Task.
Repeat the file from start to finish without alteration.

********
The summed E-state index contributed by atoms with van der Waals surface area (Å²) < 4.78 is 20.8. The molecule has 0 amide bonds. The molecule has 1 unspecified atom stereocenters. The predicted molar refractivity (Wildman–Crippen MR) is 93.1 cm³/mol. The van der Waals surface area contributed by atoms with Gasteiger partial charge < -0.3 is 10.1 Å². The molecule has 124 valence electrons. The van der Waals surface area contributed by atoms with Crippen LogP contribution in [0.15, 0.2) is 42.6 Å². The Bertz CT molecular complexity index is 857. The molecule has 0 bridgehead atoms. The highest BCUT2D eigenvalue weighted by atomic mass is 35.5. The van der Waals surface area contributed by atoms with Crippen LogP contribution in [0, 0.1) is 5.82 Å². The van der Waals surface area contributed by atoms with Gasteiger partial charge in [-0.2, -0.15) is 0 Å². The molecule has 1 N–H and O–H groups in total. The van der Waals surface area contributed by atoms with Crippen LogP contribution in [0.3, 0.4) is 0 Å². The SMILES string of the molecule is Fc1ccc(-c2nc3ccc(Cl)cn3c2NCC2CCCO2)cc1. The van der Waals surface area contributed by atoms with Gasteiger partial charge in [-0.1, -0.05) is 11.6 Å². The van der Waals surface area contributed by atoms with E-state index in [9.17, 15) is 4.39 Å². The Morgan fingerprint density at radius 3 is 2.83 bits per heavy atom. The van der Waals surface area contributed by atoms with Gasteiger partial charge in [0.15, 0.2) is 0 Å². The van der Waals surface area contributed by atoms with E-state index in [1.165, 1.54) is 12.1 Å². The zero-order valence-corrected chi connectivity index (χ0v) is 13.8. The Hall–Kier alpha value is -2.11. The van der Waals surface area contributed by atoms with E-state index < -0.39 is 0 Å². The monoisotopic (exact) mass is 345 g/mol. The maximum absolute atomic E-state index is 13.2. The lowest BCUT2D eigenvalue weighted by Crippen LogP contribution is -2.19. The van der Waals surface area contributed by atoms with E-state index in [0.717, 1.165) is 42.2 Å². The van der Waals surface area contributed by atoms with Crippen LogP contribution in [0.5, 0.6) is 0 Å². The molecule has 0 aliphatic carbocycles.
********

The summed E-state index contributed by atoms with van der Waals surface area (Å²) < 4.78 is 20.8. The molecule has 0 amide bonds. The molecule has 1 unspecified atom stereocenters. The predicted molar refractivity (Wildman–Crippen MR) is 93.1 cm³/mol. The van der Waals surface area contributed by atoms with Gasteiger partial charge < -0.3 is 10.1 Å². The molecule has 124 valence electrons. The van der Waals surface area contributed by atoms with Crippen LogP contribution in [0.15, 0.2) is 42.6 Å². The Bertz CT molecular complexity index is 857. The molecule has 0 bridgehead atoms. The highest BCUT2D eigenvalue weighted by atomic mass is 35.5. The van der Waals surface area contributed by atoms with Crippen LogP contribution in [0, 0.1) is 5.82 Å². The van der Waals surface area contributed by atoms with Gasteiger partial charge in [-0.2, -0.15) is 0 Å². The molecule has 1 N–H and O–H groups in total. The van der Waals surface area contributed by atoms with Crippen LogP contribution in [0.3, 0.4) is 0 Å². The SMILES string of the molecule is Fc1ccc(-c2nc3ccc(Cl)cn3c2NCC2CCCO2)cc1. The van der Waals surface area contributed by atoms with Gasteiger partial charge in [-0.1, -0.05) is 11.6 Å². The van der Waals surface area contributed by atoms with E-state index in [9.17, 15) is 4.39 Å². The Morgan fingerprint density at radius 3 is 2.83 bits per heavy atom. The van der Waals surface area contributed by atoms with Gasteiger partial charge in [0.15, 0.2) is 0 Å². The van der Waals surface area contributed by atoms with E-state index in [1.165, 1.54) is 12.1 Å². The zero-order valence-corrected chi connectivity index (χ0v) is 13.8. The Hall–Kier alpha value is -2.11. The van der Waals surface area contributed by atoms with E-state index < -0.39 is 0 Å². The monoisotopic (exact) mass is 345 g/mol. The maximum absolute atomic E-state index is 13.2. The lowest BCUT2D eigenvalue weighted by Crippen LogP contribution is -2.19. The van der Waals surface area contributed by atoms with E-state index in [0.717, 1.165) is 42.2 Å². The van der Waals surface area contributed by atoms with Crippen LogP contribution in [0.5, 0.6) is 0 Å². The molecule has 0 aliphatic carbocycles.